The other consumer application of RFID that's getting a lot of attention right now is in PASS cards, a document proposed by the State Department that would replace passports for U.S. citizens crossing land borders.

Recently, several trade groups, as well Dallas-based Texas Instruments Inc., issued public complaints about the long-range RFID technology that the State Department is considering. The chips would let Americans wave their cards near a reader at a border crossing and then keep going.

But the groups say it would be a mistake to use the same long-range, low-security chips in the PASS card that are used for inventory tracking by companies like Wal-Mart.

"I think the government has given a lot of thought to the technology," said V.C. Kumar, manager for emerging markets in the RFID division at Texas Instruments.

"We just believe there is a better way."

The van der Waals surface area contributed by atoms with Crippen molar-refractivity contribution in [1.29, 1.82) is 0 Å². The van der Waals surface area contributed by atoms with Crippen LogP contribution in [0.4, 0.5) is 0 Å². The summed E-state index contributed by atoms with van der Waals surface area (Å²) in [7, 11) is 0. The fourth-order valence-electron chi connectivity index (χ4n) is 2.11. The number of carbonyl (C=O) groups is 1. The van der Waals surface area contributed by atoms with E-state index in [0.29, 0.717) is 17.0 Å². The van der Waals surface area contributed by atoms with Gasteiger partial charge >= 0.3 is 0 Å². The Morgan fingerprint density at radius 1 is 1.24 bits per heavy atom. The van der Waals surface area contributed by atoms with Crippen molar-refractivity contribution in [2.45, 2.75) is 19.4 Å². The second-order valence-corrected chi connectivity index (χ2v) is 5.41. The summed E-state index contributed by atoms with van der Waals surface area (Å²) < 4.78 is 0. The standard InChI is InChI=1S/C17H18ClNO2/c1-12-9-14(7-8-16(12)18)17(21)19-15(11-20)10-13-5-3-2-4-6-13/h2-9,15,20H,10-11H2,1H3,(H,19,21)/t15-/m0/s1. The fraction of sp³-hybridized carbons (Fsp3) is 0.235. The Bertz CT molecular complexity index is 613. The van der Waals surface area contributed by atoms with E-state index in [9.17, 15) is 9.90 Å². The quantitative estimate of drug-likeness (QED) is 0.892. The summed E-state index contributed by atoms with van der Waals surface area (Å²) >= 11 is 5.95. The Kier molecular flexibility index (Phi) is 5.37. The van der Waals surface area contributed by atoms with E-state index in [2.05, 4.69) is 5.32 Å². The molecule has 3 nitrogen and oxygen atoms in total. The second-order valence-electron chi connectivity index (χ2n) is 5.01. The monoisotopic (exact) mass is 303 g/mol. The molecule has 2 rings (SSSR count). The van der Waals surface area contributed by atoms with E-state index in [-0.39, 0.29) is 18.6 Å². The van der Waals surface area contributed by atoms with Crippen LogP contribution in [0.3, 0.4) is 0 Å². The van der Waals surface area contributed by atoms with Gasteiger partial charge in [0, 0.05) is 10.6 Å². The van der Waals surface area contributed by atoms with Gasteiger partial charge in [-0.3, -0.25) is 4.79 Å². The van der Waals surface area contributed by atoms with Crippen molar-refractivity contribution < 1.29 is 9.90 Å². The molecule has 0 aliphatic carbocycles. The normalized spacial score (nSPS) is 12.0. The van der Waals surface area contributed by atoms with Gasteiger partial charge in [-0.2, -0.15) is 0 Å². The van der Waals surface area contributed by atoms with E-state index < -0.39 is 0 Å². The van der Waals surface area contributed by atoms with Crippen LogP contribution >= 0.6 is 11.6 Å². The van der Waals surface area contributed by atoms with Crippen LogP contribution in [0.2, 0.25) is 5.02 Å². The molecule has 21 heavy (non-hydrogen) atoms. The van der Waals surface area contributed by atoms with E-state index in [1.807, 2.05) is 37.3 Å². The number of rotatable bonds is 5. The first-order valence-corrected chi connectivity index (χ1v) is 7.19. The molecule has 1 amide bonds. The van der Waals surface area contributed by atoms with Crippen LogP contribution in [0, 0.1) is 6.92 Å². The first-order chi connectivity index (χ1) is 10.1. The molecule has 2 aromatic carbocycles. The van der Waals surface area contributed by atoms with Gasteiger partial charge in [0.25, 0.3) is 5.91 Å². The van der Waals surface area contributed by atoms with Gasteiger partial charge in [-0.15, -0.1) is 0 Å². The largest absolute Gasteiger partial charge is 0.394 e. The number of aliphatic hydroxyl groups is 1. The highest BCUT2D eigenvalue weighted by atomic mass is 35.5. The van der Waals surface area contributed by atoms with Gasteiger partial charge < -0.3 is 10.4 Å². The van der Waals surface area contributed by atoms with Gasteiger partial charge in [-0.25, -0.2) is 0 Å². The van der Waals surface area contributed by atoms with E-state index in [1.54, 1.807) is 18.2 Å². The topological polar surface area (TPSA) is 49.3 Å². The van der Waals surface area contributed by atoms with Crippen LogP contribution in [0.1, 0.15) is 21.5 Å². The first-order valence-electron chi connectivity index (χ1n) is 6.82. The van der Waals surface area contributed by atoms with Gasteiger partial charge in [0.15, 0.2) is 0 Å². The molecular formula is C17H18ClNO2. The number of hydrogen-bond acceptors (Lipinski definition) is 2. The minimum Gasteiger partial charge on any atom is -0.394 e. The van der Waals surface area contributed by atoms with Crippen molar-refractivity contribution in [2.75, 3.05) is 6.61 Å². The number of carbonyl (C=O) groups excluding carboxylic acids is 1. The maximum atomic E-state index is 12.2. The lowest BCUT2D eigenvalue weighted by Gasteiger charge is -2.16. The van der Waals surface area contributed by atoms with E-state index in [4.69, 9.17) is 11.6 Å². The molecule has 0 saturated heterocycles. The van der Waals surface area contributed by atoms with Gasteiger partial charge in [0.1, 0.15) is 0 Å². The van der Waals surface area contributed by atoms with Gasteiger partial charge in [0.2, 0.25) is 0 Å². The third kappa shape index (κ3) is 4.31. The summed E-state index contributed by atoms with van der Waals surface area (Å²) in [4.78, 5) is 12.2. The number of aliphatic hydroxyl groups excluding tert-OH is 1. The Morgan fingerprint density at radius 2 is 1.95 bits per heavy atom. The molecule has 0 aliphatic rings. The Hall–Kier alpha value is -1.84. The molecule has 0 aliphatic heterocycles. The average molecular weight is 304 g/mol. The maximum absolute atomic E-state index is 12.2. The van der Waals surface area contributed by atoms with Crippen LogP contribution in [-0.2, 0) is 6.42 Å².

TI and industry groups like the Smart Card Alliance and the Secure ID Coalition have weighed in against using the long-range chips, arguing that short-range chips with stronger security would be more appropriate.

TI makes both kinds of chips.

Mr. Kumar said a final decision from the State Department is still awhile off, and he hopes the agency will reconsider its initial proposal before it starts issuing the cards.

"I think there's still some need for education," he said. "I think there's still a need to clear up some misconceptions. But on the whole, I think the technology is going quite well."

E-mail vgodinez@dallasnews.com and tell him to kiss my ass.